Power generating firms can now sell power without binding pacts as the government looks to revive stressed power assets.
The Centre launched a pilot scheme for procurement of aggregate power of 2,500 megawatts on competitive basis for three years under medium term, that is from generators with commissioned projects but without power purchase agreements, the power ministry said in a notification today. The guidelines for the scheme were released earlier this month.
PFC Consulting Ltd, a wholly owned subsidiary of PFC Ltd., has been appointed as the nodal agency for the bidding process while PTC India Ltd. is the aggregator, Power Finance Corporation said in a separate statement.
As part of the bidding process, PFC Consolting will invite quotations from power developers in the form of single lump-sum tariff. A single developer can bid for a minimum capacity of 100 MW and a maximum capacity of 600 MW, the ministry notification added. The scheme assures a minimum off-take of 55 percent of contracted capacity. The tariff will be fixed for three years without any escalation.
Many power projects were stranded in the past due to low availability of coal supply, lack of long-term PPAs, regulatory hurdles, and delays in receivables from distribution companies. More than 15,600 MW of operational coal-based power plants have been classified as stressed assets due to the lack of PPAs, ratings agency ICRA said in a recent report. Only 7,600 MW of bids for long-term power procurement have been invited by discoms in Andhra Pradesh, Kerala, Telangana and Uttar Pradesh over the past four years. Of this, PPAs have been signed only for 1400 MW by Kerala and Telangana, the report added.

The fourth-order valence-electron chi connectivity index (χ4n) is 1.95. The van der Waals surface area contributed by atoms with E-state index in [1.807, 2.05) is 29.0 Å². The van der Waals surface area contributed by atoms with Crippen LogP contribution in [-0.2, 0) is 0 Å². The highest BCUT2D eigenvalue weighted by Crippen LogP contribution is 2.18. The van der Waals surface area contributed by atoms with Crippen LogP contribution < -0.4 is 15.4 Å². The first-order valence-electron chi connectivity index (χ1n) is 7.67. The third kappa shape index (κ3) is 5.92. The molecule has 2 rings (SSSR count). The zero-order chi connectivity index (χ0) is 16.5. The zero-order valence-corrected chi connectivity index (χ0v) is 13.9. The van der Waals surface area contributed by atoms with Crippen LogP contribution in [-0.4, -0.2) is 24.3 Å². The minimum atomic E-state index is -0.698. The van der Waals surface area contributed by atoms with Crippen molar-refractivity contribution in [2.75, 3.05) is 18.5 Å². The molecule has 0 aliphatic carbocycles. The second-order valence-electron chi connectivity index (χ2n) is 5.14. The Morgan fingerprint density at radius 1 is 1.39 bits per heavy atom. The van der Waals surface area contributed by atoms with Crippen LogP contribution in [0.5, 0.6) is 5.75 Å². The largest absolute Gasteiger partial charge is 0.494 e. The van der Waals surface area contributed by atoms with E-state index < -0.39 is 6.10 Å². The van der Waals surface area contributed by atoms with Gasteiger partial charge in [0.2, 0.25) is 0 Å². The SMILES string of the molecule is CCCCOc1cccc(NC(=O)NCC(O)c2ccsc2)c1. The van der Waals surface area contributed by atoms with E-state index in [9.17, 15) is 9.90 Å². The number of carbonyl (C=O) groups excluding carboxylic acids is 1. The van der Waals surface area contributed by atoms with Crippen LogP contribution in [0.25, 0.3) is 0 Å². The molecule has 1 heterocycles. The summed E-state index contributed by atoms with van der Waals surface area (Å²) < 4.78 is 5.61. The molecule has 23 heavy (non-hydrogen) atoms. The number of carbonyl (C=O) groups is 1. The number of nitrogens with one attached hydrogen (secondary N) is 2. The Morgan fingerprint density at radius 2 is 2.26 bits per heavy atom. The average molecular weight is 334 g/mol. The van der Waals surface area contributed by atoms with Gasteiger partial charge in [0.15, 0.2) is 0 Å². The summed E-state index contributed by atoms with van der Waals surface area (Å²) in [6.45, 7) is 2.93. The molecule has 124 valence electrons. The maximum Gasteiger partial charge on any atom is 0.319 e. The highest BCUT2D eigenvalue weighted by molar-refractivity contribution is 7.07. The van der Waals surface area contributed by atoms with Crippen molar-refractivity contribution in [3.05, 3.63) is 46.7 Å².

PFC Consulting will invite bids in the first week of May under the scheme. States like Gujarat, Maharashtra, Rajasthan and Jharkhand have shown interest, a PFC Consulting executive said on the condition of anonymity. While Gujarat and Maharashtra have shown interest in procuring more than 500 MW of power, Rajasthan and Jharkhand are looking to procure less than 500 MW capacity.
Successful bidders will be selected through a transparent tariff-based e-bidding process on Deep e-bidding portal, a government portal for procurement of short term power.
“The scheme is structured well to address not only the concerns of stressed assets but also assist all stakeholders across the value chain,” Sambitosh Mohapatra, partner - energy and utilities at PwC India, told BloombergQuint. “It enhances confidence of investors looking for resolution or opportunities, make utilities respond to the need of providing reliable and affordable power to its citizens post DDUGJY and Saubhagya; and provides an option to phase out inefficient plants.”